LLM (Master of Laws) in Competition Law

 

An LLM in Competition law (or Antitrust Law as it is sometimes referred to in the United States) has three main elements:

 Prohibiting agreements or practices that restrict free trading and competition between businesses.
 Banning abusive behaviour by a firm dominating a market, or anti-competitive practices that tend to lead to such a dominant position.
 Supervising the mergers and acquisitions of large corporations, including some joint ventures.

An increasingly important area of study, an LLM in Competition Law covers the application of competition law in the real world, equipping students with the skills to work with the various international institutions involved in the regulation of the markets. As a discipline, competition law focuses on prohibiting agreements or practices which limit competition, restrict free trading or lead to other unfair market conditions.

An LLM in Competition Law will usually include units focusing on topics like: mergers and monopolies, state aid legislation, cartels, regulation of public services, anti-competitive practices, intellectual property rights and international competition law. In general, competition law is concerned with ensuring businesses have a fair opportunity to compete in market economies, while simultaneously looking out for the interests of consumers.

Find LLM programs in Competition Law

Number crunching the LLM in Competition Law

1 year of full-time study to complete the course.

2,000 years since the first competition laws were drawn up.

15,000 words for the typical LLM in Competition Law thesis.

LLM in Competition Law – Who’s it for?

A Masters of Law program focusing on Competition Law is ideal for legal practitioners who wish to move into the field of market regulation, as well as recent law graduates looking for an interesting area of specialisation. Although the course is ideally suited to those seeking a career within competition law, it can also provide an excellent foundation for those looking to move into other fields, including financial analysis and human rights.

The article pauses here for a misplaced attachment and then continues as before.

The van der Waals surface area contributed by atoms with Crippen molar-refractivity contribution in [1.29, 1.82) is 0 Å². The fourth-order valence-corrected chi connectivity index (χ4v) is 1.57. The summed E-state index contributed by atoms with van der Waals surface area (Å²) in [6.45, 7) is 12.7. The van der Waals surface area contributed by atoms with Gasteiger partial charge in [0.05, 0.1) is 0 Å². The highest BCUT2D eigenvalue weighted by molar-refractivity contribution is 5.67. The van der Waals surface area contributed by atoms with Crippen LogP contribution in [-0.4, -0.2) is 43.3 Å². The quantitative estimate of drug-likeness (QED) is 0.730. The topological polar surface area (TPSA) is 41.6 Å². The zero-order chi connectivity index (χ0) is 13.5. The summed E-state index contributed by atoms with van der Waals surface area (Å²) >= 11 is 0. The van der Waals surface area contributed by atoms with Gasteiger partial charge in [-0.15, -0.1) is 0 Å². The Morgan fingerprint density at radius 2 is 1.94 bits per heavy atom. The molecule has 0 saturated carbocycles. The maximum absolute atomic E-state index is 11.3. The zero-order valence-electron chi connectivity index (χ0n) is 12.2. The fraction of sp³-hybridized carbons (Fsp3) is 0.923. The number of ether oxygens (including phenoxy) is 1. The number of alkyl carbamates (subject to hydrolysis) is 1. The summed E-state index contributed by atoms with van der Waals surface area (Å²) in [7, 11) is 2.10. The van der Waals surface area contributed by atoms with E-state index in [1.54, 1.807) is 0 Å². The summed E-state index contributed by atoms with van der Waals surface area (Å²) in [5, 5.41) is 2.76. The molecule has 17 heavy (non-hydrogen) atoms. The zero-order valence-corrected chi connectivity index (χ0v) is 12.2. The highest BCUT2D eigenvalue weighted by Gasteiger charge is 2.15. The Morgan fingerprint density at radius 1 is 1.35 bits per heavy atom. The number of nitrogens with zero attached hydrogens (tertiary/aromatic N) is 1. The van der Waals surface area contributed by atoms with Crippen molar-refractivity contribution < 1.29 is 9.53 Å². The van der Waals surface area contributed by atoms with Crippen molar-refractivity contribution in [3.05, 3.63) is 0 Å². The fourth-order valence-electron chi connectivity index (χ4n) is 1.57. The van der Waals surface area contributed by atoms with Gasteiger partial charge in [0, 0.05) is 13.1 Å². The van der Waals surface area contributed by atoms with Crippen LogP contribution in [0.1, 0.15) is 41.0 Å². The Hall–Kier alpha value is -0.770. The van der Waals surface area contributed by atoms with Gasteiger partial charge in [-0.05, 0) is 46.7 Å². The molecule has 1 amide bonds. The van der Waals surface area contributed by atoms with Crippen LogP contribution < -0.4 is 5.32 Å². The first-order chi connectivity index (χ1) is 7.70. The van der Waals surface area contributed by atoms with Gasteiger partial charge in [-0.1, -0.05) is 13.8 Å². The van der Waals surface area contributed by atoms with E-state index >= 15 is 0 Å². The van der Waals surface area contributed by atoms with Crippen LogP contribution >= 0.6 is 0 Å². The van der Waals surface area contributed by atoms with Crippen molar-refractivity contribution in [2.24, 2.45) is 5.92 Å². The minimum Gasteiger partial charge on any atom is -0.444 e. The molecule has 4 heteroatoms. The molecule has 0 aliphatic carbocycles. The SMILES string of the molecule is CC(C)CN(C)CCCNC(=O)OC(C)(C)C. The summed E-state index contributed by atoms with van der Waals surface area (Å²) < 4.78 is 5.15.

Where can you study an LLM (Master of Laws) in Competition Law?

Due to its importance, the study of competition law is fairly common and an LLM in Competition Law is offered by a wide range of universities around the world. While far from an exhaustive list, some of the most notable and prestigious academic institutions offering this particular course are listed below:

University of California, Berkeley Law
Harvard Law School, Harvard University
University of Oxford 
Freie Universität Berlin
New York University School of Law
Nottingham Law School, Nottingham Trent University 
Brussels School of Competition
King's College London
Queen Mary University of London
Liege Competition and Innovation Institute
University of Chicago Law School
The London School of Economics and Political Science

What qualifications do you need?